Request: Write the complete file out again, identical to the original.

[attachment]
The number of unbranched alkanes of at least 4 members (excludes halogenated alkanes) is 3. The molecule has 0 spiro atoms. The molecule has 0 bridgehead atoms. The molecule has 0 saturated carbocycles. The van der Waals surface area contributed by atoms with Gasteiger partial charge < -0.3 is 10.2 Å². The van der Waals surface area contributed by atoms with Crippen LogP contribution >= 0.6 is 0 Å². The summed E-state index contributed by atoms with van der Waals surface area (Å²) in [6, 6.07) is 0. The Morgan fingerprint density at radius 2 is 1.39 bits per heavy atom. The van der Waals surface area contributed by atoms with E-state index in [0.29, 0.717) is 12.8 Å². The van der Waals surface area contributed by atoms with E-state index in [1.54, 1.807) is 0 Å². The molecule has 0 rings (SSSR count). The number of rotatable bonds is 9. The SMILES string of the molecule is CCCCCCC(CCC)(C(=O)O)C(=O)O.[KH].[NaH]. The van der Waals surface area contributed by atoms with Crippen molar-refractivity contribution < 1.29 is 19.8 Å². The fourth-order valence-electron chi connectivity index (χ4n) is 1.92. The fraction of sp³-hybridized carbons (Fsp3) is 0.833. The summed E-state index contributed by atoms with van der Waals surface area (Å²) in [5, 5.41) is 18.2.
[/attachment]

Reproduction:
The number of unbranched alkanes of at least 4 members (excludes halogenated alkanes) is 3. The molecule has 0 spiro atoms. The molecule has 0 bridgehead atoms. The molecule has 0 saturated carbocycles. The van der Waals surface area contributed by atoms with Gasteiger partial charge < -0.3 is 10.2 Å². The van der Waals surface area contributed by atoms with Crippen LogP contribution >= 0.6 is 0 Å². The summed E-state index contributed by atoms with van der Waals surface area (Å²) in [6, 6.07) is 0. The Morgan fingerprint density at radius 2 is 1.39 bits per heavy atom. The van der Waals surface area contributed by atoms with E-state index in [0.29, 0.717) is 12.8 Å². The van der Waals surface area contributed by atoms with E-state index in [1.54, 1.807) is 0 Å². The molecule has 0 rings (SSSR count). The number of rotatable bonds is 9. The SMILES string of the molecule is CCCCCCC(CCC)(C(=O)O)C(=O)O.[KH].[NaH]. The van der Waals surface area contributed by atoms with Crippen molar-refractivity contribution < 1.29 is 19.8 Å². The fourth-order valence-electron chi connectivity index (χ4n) is 1.92. The fraction of sp³-hybridized carbons (Fsp3) is 0.833. The summed E-state index contributed by atoms with van der Waals surface area (Å²) in [5, 5.41) is 18.2.